The UK Council for Science and Technology recently called on prime minister David Cameron to reassess EU rules on GM crops. Two days later the Observer published an editorial bluntly declaring: “There’s no choice; we must grow GM crops now”. There is a high risk that a new round of the shouting match that mired the debate 15 years ago will begin again, with little real progress.
But research since the first failure of the debate on GM crops in the EU suggests there is a better way. Our GM-Futuros project has recently explored the GM debates in depth at national and local levels in India, Mexico and Brazil – highlighting some stark lessons for the EU and UK. Quality engagement with the public is key.
Both of the recent UK publications call for a positive move towards GM agricultural technology. Ostensibly this is driven by forecasts of global population increases and a shortfall in food supply from current agricultural land by 2050. The Council for Science and Technology letter also appeals to the current loss of economic opportunity in the UK from present over-restrictive EU regulations. The Observer piece is dismissive of objections: “Thirty years ago, it could be argued that we should proceed cautiously because of potential health dangers. That argument is no longer acceptable.”
The dangers of using language like this (and that used by the government itself recently) has become clearer thanks to research into the debate around “troubled technologies” – technologies that touch sensitive public nerves. These are legion: nanotechnologies, nuclear power, GMOs, geoengineering and, more recently, fracking.
Some technology stirs up emotional opposition more than others, and this happens differently across cultures. This suggests that more is going on than an on-the-surface discussion of technological risk, potential benefits and possible harms.
The GM-Futuros project builds on a previous study, which found public concerns over certain new technologies reflected deeply-lying, and often hidden, beliefs.
They were full of powerful arguments using narratives such as “the rich get richer”, “we are kept in the dark”, “Pandora’s box”, “messing with nature” and “be careful what you wish for”. If the sources of this scepticism is not recognised and dealt with sensitively, proponents and opponents of policy simply talk past each other.
In Mexico, there has been a slow and silent implementation of GM crops but the GM controversy truly exploded with the case of maize, which holds an iconic (almost sacred) national status. It unites urban consumers and rural populations alike: the public resistance to GM maize is such that a recent moratorium has been mandated by a judge.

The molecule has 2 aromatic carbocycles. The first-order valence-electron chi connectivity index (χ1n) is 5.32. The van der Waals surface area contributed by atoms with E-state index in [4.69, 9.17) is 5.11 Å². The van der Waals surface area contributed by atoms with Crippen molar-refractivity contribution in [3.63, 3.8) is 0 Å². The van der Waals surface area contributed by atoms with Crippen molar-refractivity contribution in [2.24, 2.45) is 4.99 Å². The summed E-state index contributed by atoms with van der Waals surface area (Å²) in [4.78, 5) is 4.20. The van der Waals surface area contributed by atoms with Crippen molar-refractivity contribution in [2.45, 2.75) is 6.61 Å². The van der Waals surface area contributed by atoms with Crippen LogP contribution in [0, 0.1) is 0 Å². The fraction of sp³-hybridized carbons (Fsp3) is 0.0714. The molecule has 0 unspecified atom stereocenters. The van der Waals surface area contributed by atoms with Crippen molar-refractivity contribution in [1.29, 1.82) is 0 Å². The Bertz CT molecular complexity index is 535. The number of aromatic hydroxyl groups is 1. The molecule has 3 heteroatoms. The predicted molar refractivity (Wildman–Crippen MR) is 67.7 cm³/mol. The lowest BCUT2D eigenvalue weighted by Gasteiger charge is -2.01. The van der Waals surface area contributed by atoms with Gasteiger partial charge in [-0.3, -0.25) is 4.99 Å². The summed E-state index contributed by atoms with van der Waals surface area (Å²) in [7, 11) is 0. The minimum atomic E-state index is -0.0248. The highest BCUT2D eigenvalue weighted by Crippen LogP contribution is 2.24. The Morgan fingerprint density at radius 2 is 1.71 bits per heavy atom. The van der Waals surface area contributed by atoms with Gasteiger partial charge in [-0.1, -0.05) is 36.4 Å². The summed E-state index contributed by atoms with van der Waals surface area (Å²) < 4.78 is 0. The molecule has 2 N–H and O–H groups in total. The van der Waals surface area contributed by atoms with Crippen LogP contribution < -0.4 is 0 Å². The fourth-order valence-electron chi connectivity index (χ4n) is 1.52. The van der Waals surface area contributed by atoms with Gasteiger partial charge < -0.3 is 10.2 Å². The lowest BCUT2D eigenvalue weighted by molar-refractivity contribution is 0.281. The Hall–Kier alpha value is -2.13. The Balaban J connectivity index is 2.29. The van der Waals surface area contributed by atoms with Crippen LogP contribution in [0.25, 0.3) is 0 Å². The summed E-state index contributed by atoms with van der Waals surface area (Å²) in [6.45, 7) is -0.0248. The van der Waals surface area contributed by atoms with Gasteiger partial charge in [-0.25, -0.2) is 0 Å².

In Brazil, the growing numbers of urban middle class consumers are largely unaware that they are eating GM foods. When made aware, they feel they have been betrayed and kept in the dark by their government. In India, however, the debate centres around Indian GM science. Part of the national scientific community lobbies for the development of Indian GM technology, while another part argues that Indian science cannot guarantee a reliable assessment of risks and impacts at present.
The three countries show huge differences in how social responsibility is appreciated by scientists. Our experience has been that “the public interest”, while a common broadcast message, has not been a key driver of protest in practice.
The reality is that GM has benefited some (typically large producers) at the expense of others (small producers and other alternative methods of organising agriculture such as agro-ecology). The use of GM crops in India, Brazil and Mexico has also pointed to degrees of “lock-in” (where farmers are left with no alternatives) and few sustainability benefits.
Engagement done properly
The quality of public engagement is a critical element in implementing GM. Brazilian, Mexican and Indian citizens (the consumers) have been more or less wholly absent from the debate, as have many others, including the vital voices of local farmers. When eventually informed they are often angry.
This means engaging with the UK public is necessary but likely to prove insufficient unless this is done properly. Real consideration must be given to what constitutes the public good, the conditions under which it is likely to be realised in practice, and the plausibility of these conditions being implemented under current arrangements.
Simply calling for the relaxation of regulations on GMOs therefore misses the point to a large extent. The key issue is to move the debate away from an analysis of harms (as assessed exclusively by scientists and regulators) towards a more inclusive discussion of the issues that actually constitute the public interest. What kind of agriculture do we want as a nation? How should different citizens be involved in the process? How contingent will public trust be on how the issue is framed and deliberated?
An essential starting point is the realisation that government is not trusted on this issue; indeed, the way they’ve framed the debate has been largely unhelpful, in that GM so far has embraced a model of agriculture that people are uneasy with (for good reason) and about which they feel they have not been consulted.
We need to move forward, making scientific decisions more democratic. A new framework for responsible innovation details how this can be done in practice, through anticipating impacts, reflecting on motivations, engaging with the public and then using these processes to influence the direction of the research process itself.
To this end, we are holding a workshop at the Royal Society on 13th June to discuss GM in the UK and EU and to draw research findings together into policy recommendations. We are optimistic, in spite of the hard lessons, that a way forward in framing policy is possible, but only if those lessons are learnt well.